By Stefanie Glinski
COX'S BAZAR, Bangladesh, Oct 19 (Thomson Reuters Foundation) - Rape is being used as a weapon of war in the Rohingya crisis, with no woman safe from the risk of sexual attack as Myanmar's Muslim minority is driven out of its homeland, according to experts in the field and those caught up in the crisis.
Doctors treating some of the hundreds of thousands of Rohingya Muslims who have fled to Bangladesh from Myanmar in recent weeks have seen dozens of women with injuries consistent with violent sexual attacks, according to U.N. clinicians.
And women interviewed by the Thomson Reuters Foundation tell of violent rape by Myanmar security forces as they flee their homes, part of a mass Rohingya exodus.
"The Burmese (Myanmar) military has clearly used rape as one of a range of horrific methods of ethnic cleansing against the Rohingya," said Skye Wheeler, a sexual violence expert with Human Rights Watch who has assessed the fast-filling camps.
"Rape and other forms of sexual violence has been widespread and systematic as well as brutal, humiliating and traumatic," she told the Thomson Reuters Foundation.
Myanmar dismisses all such accusations of ethnic cleansing, saying it has to tackle insurgents, whom it accuses of starting fires and attacking civilians, as well as the security forces.
Yet villagers fleeing the violence say rape is a routine weapon in the military's armoury, with the United Nations now deliberating whether the violence amounts to genocide.
Whatever the legal definition, 18-year-old Nurshida knows only too well what happened to her.
Speaking to Thomson Reuters Foundation from the relative safety of her camp, Nurshida recalled how her class of 30 was marched in silence to their school last month, held at gunpoint by uniformed soldiers, then manhandled into the main auditorium.
The schoolgirls, she said, cowered as one in a corner; the men - breathing heavily and dripping sweat - occupied another.
The gang rape began immediately.
Fair-skinned Nurshida, with bangles looping her wrist and a loose scarf shrouding her hair, said she was chosen first by the group, six clean-shaven soldiers carrying guns and machetes.
"One of the men held me tightly on the floor. I started screaming, but a second soldier hit me in the face with his hand and undressed me fully. I was silent when they raped me, there was nothing I could do," Nurshida said.
Her two friends were thrown to the floor next. As they were raped, smoke was rising in the distance – her native Naisapru village was on fire, one of many set alight in the exodus.
"All of the schoolgirls were raped and there were loud screams everywhere," said Nurshida, sitting in a mud hut in Bangladesh's Kutupalong camp where she is waiting to register as a refugee.
Authorities say her story fits a horribly familiar pattern.
"The stories we hear point to rape being used strategically as a weapon of war," aid Rashed Hasan, a lieutenant colonel in the Bangladesh army.
Women of all ages and backgrounds have reported similarly brutal sexual assaults - as well as witnessing family killings, losing children and being forced from their homes.
"Rape is an act of power. It knows no discrimination in terms of age, sex or ethnicity," Saba Zariv of the United Nations Population Fund told the Thomson Reuters Foundation.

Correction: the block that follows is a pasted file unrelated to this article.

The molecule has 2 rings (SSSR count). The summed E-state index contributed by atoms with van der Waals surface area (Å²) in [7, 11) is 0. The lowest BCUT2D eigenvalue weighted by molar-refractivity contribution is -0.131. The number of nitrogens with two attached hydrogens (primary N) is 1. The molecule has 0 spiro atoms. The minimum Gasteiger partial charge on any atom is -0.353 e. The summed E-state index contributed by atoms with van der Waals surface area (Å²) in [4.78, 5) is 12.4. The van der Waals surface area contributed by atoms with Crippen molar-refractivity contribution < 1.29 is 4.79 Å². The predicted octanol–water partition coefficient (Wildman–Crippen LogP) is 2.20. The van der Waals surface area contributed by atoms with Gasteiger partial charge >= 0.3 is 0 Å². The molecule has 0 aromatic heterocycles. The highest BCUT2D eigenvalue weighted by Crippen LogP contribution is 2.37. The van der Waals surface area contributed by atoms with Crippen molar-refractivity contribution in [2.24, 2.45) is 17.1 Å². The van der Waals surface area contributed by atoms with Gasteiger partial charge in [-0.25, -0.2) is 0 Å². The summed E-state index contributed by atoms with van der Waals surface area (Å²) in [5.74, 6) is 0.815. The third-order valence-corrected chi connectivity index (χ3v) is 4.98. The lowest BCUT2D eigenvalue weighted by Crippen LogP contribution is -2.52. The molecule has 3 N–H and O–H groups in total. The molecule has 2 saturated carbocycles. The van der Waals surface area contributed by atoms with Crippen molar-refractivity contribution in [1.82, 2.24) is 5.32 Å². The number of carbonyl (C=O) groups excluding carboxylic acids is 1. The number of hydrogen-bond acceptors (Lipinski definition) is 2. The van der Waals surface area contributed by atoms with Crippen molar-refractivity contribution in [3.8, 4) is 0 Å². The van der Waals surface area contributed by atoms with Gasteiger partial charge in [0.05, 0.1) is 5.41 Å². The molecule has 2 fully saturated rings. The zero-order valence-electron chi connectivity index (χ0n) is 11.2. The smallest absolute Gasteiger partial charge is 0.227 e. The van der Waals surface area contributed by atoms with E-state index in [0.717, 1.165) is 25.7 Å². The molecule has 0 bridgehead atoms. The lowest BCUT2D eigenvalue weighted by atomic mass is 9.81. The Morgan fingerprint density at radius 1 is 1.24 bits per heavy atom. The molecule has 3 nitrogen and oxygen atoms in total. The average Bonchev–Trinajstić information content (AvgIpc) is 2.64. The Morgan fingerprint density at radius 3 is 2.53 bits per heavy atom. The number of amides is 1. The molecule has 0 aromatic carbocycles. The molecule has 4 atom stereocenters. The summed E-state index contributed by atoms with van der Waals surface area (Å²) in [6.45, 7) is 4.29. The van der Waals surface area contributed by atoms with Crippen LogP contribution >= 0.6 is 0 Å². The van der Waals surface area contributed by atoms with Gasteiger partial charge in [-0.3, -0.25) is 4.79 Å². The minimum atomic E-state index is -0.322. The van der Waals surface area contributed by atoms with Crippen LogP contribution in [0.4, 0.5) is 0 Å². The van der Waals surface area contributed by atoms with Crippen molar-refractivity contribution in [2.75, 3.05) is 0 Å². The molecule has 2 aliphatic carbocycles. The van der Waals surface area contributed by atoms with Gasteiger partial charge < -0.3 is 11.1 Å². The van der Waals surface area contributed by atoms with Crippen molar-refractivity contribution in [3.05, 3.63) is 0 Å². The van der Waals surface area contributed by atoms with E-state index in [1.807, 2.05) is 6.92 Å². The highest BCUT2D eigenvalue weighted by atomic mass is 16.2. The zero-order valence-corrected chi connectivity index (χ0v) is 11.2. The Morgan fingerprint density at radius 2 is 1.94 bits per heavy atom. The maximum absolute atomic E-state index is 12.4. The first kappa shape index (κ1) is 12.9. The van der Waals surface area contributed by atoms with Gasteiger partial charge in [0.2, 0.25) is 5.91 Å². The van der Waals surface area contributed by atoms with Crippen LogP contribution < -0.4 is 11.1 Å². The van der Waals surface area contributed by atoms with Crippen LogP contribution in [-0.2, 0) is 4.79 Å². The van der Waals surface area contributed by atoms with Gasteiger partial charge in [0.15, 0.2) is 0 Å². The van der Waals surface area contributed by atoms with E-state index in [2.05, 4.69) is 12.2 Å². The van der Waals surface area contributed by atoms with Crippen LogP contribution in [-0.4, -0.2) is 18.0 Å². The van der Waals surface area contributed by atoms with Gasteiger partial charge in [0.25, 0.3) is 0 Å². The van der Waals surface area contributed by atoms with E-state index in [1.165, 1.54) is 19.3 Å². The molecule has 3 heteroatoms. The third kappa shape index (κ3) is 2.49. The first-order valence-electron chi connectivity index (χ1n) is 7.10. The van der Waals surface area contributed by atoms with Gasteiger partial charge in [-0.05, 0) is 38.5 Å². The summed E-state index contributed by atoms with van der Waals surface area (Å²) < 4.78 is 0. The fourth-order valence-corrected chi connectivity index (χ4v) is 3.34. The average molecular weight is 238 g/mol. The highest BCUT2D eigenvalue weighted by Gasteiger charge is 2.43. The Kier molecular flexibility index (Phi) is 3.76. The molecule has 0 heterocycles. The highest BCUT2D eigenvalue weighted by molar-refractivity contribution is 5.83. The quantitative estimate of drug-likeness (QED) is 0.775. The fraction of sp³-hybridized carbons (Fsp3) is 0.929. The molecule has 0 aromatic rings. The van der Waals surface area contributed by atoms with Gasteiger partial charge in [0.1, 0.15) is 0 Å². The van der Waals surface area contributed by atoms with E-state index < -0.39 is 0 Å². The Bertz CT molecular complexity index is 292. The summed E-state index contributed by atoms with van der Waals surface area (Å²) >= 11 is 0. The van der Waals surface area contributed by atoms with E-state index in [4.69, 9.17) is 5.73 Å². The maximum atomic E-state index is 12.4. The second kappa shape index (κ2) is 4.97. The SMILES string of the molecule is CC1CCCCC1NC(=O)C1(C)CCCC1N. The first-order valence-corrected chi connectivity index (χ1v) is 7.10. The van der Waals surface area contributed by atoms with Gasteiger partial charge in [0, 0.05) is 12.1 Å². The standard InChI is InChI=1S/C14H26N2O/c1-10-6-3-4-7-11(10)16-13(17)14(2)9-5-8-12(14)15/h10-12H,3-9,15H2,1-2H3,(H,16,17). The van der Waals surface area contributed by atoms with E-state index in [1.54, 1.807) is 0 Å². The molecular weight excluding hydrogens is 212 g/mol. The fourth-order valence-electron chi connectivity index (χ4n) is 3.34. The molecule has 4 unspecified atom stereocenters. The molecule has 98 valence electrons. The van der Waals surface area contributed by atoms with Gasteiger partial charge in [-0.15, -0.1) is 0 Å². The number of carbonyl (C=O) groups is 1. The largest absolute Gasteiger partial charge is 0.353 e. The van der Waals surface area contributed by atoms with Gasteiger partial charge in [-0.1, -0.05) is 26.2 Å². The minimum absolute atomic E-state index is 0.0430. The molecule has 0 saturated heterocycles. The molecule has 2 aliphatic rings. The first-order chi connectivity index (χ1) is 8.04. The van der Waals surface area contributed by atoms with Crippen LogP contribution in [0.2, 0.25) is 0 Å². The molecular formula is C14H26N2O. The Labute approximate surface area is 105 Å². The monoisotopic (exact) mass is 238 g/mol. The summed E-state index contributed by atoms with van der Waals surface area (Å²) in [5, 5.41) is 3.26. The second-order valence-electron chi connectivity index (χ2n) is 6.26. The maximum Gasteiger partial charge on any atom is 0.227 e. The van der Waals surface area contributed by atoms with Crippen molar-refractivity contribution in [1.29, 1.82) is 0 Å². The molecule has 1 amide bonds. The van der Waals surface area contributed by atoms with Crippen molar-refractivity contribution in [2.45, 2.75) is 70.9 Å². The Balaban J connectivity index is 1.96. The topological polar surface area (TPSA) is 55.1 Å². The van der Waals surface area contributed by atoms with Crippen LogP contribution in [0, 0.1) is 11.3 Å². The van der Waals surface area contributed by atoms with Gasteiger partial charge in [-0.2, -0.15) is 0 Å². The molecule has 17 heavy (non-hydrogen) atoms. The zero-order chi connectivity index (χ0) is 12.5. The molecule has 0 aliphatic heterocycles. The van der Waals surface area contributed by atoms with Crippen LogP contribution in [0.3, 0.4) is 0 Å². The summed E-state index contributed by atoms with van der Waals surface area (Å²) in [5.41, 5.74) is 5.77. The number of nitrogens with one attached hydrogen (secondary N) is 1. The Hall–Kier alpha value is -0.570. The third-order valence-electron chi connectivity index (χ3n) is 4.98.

PREGNANT, RAPED, ABANDONED
At nine months pregnant, Jannet says she was brutally tortured and raped at her home in Myanmar.
"My husband was killed five days before soldiers attacked our village. Our three children have never been seen again since," she said, cradling five-day-old Fatima in the flimsy makeshift tent she now calls home.
Fatima, who was delivered in a rice field, is her only remaining family member.
Late into her pregnancy, Jannet said she was alone when the army marched into Fakira Bazaar village. While everyone scattered into the jungle, the 22-year-old chose to hide.
"Several soldiers broke the door. They saw that I was pregnant, but they all raped me." At the end of the day she was left naked, beaten, her children gone.
"I cried and screamed for them, but I still don't know where they are," she said. "I never want to go back to Myanmar ... I have lost everything."
Yet safety is not guaranteed in the chaotic Rohingya refugee camps that are quickly becoming the world's largest.
Parvin, 20, said she has been rejected by her in-laws after soldiers beheaded her husband and raped her while she was five months pregnant.
"They beat me unconscious," she said. "I woke up to an empty village and my in-laws searching for me. I was lying naked on the floor of their house."
The last thing Parvin's mother-in-law did for her was help her wash after the rape. "They told me they didn't want to take responsibility for me and rejected me."
Now she lives alone in a bamboo house, terrified of men.
"I can never get married again now that I was raped. I have no choice but to raise my baby alone," she said. "That's all that drives me now. I have lost all else."
(Editing by Lyndsay Griffiths. Please credit the Thomson Reuters Foundation, the charitable arm of Thomson Reuters, that covers humanitarian news, women's rights, trafficking, property rights, climate change and resilience. Visit news.trust.org to see more stories.)
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